If you didn’t think of tokens when you heard me mention being a Selesnyan mage, then you probably thought of one of the other things Selesnya is known for: life gain. Trostani, Selesnya’s Voice has the ability to gain us life equal to the toughness of each creature that enters the battlefield under our control. That’s a nice effect on its own, but we should always ask ourselves: “what if it could be better?” Enter: Panharmonicon.
Panharmonicon is a wild card in this deck. Soul Warden and Soul’s Attendant are two of the best one-drops in our deck, and triggering them twice per creature is even better. Triggering Trostani, Selesnya’s Voice twice is even more ridiculous. If things are going correctly, we won’t be making 1/1 tokens: we’re making 2/2, 3/3 and 4/4 tokens. With the soul sisters, that makes no difference, but with Trostani, Selesnya’s Voice we get life equal to their toughness! And with Panharmonicon it’s twice that amount, per token. You’ll be above forty life at nearly all times, unless the table has decided you need to go now. I can only think of one thing to do with this.
When it comes to cards that state “you win the game,” there are only two that I play. The first is Helix Pinnacle, a card I play in my mono-green Yeva, Nature’s Herald deck (known as Green Meanies, likely to be featured in Mind over Commander in the future). The other is Felidar Sovereign. This cat beast just wants us to have 40 or more life; how convenient that in Commander we start at 40 life! Get that Serra Ascendant out of here! Felidar Sovereign lets us win simply for existing. And since we’re gaining a ton of life, staying above forty should be easy.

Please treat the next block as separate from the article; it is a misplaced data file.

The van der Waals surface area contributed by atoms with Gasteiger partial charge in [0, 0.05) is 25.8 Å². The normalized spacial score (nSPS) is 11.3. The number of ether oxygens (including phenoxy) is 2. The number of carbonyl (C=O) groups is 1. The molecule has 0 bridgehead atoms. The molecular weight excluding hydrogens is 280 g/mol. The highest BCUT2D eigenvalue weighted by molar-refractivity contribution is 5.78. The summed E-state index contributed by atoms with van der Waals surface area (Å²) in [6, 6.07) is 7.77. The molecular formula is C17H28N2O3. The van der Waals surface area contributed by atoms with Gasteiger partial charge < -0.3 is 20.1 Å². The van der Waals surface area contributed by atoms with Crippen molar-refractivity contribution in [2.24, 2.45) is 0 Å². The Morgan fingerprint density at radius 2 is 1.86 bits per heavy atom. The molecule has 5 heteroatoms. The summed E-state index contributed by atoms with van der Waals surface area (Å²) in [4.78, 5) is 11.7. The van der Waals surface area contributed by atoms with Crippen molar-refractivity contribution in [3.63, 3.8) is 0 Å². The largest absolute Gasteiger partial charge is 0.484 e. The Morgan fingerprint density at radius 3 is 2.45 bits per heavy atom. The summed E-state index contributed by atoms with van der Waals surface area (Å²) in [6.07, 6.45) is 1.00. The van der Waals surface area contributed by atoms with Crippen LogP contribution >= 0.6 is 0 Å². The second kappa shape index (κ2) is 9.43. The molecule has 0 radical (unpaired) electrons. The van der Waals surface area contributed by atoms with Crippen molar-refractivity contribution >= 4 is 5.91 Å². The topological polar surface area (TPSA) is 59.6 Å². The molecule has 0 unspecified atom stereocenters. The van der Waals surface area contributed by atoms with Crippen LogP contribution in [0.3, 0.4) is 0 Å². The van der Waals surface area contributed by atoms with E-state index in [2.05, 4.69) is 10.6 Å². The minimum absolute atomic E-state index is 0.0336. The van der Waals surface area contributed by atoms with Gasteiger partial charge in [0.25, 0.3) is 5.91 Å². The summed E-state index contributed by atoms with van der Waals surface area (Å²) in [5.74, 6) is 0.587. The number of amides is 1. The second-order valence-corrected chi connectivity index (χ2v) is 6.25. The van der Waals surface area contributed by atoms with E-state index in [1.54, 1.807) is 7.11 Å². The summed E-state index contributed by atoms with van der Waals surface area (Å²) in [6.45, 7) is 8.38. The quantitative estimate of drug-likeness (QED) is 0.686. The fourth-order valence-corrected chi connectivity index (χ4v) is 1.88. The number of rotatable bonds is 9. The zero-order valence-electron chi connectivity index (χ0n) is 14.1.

While we’re gaining all that life, why not amp up the ridiculousness to eleven? Archangel of Thune is absolutely stupid in this deck. Not only does each soul sister also trigger the archangel, but Trostani Discordant‘s tokens have lifelink! Talk about value! Archangel of Thune will take over the game the moment you play it. Expect immediate hate the second it comes into play.
Make them BETTER
Divine Visitation is one of my favorite cards that has been printed in the past five years. This card is busted. Any creature token becomes a Serra Angel. ANY CREATURE TOKEN. Raise the Alarm? Angels! Promise of Bunrei? Angels! Mycoloth? No, that one doesn’t work just kidding ANGELS. This card is wild and it rightfully sits at the top of our mana curve beside Trostani Discordant herself. With this card in hand, I have no issue deciding to play this first and then windmill slam Trostani Discordant on the next turn.
Mycoids and Miscellany
At the top end of our mana curve sit a few fun cards. Archangel of Thune and Divine Visitation were already covered in their respective categories, so let’s talk about some cards that don’t necessarily fit into a previous category but are still quite valuable in this deck.
I already hinted it at, but Mycoloth is really freaking good. It’s a card I almost never get to untap with; I’ve considered cutting him from my decks due to the fact that he receives such immediate hate, just like Archangel of Thune. I dream of the day I get to have a ten-counter upkeep while I control Divine Visitation.